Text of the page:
Aid pours in fast for virus-hit Hospicio de San Jose
Help began coming on Thursday for a historic religious-run shelter that is struggling to keep to its mission of caring for orphans, the homeless and the elderly amid the COVID-19 pandemic.
A call for help had earlier been sounded by a concerned person assisting the nuns of the Daughters of Charity, which runs the Hospicio de San Jose on the Isla de Convalecencia, a narrow island on the Pasig River in Quiapo, Manila.
The Hospicio, founded during the Spanish era and one of the oldest social welfare institutions in the country, is now on lockdown to contain the COVID-19 virus that has infected a number of its elderly residents and personnel.
A plea for milk and other food items as well as infant and adult diapers has gone viral on social media, with Catholic station Radio Veritas and a lay apostolate arm of the Catholic Bishops’ Conference of the Philippines (CBCP) posting the same call on their Facebook pages.
Milk, vitamin C
A female member of the Hospicio staff, who declined to be named for lack of authority to speak to a reporter, said on Thursday that 23 people in the compound had been infected. She said an elderly resident died recently, but not of COVID-19.
The Manila city government said it was checking its records to find the cause of the infections. Dr. Arnold Pangan, the city health officer, said the Hospicio personnel and adult residents were next in the vaccination queue.
“A lot of donations started coming in this morning,” the staff member told the Inquirer by phone. “We’re OK so far; we have nurses and [medical] staff here. [But] we need milk and vitamin C.”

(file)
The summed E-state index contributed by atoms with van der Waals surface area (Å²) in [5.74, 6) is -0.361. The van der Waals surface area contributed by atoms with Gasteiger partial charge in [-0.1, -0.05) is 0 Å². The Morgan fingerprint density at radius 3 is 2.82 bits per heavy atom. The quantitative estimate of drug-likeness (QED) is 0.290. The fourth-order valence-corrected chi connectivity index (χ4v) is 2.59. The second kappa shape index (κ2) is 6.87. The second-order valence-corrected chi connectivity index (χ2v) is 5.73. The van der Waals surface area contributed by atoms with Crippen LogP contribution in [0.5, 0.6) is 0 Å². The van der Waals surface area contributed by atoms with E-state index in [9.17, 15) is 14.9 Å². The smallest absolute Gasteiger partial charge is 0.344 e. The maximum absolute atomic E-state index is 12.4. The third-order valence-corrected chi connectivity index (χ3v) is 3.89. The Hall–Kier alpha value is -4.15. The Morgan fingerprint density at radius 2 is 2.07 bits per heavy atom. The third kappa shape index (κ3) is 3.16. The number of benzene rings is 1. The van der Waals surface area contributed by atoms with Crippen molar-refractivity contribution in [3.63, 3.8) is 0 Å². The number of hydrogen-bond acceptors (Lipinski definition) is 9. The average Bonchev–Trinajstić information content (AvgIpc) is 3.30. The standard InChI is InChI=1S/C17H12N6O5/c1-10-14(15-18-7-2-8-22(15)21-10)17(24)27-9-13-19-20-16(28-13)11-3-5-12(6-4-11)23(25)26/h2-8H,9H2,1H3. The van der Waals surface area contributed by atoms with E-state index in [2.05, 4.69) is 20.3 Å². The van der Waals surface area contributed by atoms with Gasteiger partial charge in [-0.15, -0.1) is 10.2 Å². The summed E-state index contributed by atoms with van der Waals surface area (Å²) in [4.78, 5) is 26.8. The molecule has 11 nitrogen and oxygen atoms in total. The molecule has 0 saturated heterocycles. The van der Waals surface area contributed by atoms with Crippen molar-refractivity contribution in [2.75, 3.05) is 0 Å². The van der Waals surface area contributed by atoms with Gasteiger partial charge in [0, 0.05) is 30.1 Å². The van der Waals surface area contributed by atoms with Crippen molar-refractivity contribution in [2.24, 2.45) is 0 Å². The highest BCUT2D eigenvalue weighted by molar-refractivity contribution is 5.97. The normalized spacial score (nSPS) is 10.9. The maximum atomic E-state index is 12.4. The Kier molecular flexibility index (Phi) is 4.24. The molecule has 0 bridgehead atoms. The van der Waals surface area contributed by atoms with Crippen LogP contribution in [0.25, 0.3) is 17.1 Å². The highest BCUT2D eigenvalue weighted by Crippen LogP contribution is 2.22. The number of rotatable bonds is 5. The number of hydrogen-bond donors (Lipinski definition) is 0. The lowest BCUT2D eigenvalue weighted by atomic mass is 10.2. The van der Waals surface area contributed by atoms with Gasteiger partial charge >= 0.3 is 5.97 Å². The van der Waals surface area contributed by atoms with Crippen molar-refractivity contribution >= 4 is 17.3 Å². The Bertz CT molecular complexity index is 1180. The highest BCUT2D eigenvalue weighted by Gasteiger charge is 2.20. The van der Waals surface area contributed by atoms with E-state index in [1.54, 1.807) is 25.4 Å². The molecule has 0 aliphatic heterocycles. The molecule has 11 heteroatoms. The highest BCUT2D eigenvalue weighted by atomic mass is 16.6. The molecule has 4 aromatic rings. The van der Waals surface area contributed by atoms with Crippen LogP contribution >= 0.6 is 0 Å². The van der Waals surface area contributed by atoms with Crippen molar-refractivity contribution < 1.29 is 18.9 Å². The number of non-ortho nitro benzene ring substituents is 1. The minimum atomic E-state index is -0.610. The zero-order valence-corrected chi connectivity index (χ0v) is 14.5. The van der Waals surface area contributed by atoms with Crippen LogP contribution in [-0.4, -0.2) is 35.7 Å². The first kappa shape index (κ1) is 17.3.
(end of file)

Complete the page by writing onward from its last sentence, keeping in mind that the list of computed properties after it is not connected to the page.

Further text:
In emergency medical cases, residents of Hospicio are taken in an ambulance to its partner, San Juan de Dios Hospital in Pasay City, she said.
An Inquirer photographer on Thursday saw a Philippine Red Cross vehicle entering the compound bearing rice, vegetables and biscuits. The vehicle was welcomed by a male staff member in full protective gear.
A donor who had deposited an amount to the Hospicio account in Metrobank (account number 175-3-17550678-1) said the nuns had “some supplies for the orphans and elderly that may last for a week.”
The donor expressed hope that help in cash or in kind would arrive by the time the week ends.The “main problem,” according to the donor, is “the indigent population” that the Hospicio has been helping feed and support.
“Its food stores for the homeless were already low prior to this lockdown,” the donor said.
In posting the call early on Thursday to help the Hospicio, the CBCP’s Sangguniang Laiko ng Pilipinas said 14 staff members and four of the 19 elderly residents had tested positive for COVID-19.There are about 450 people in the compound, it said.
A part of its online message read: “They are not allowed to leave Isla de Convalecencia. They are running out of food because nobody is donating to them and the sisters are worried about the children and the elders.”
Like a cruise ship
Established in 1810, the Hospicio de San Jose cares for orphans, persons with disability, and elderly people abandoned in the streets of Manila.
On its front gate, accessible via Ayala Bridge, is a tarpaulin announcing that the Hospicio would be under quarantine starting March 15.
Entry and exit have since been restricted except for emergency cases or delivery of essentials.“Hospicio is like a cruise ship, so these measures are undertaken for the best interest of our clients and personnel,” the message on the tarp reads.
Founded in 1782
The shelter was founded in 1782 and first set up in Pandacan, Manila. It was relocated to the walled city of Intramuros and finally built in 1810 on its present site at Isla de Convalecencia.
In its early years, the institution served as a hospital for convalescing Spanish soldiers and smallpox patients. It also served as an asylum for the mentally ill.In 1865, the Daughters of Charity took over its management. In 1935, it began admitting babies who were surrendered discreetly by parents who could no longer care for them.
As of October 2020, the Hospicio had 142 children and youth under its care. —With a report from Inquirer Research
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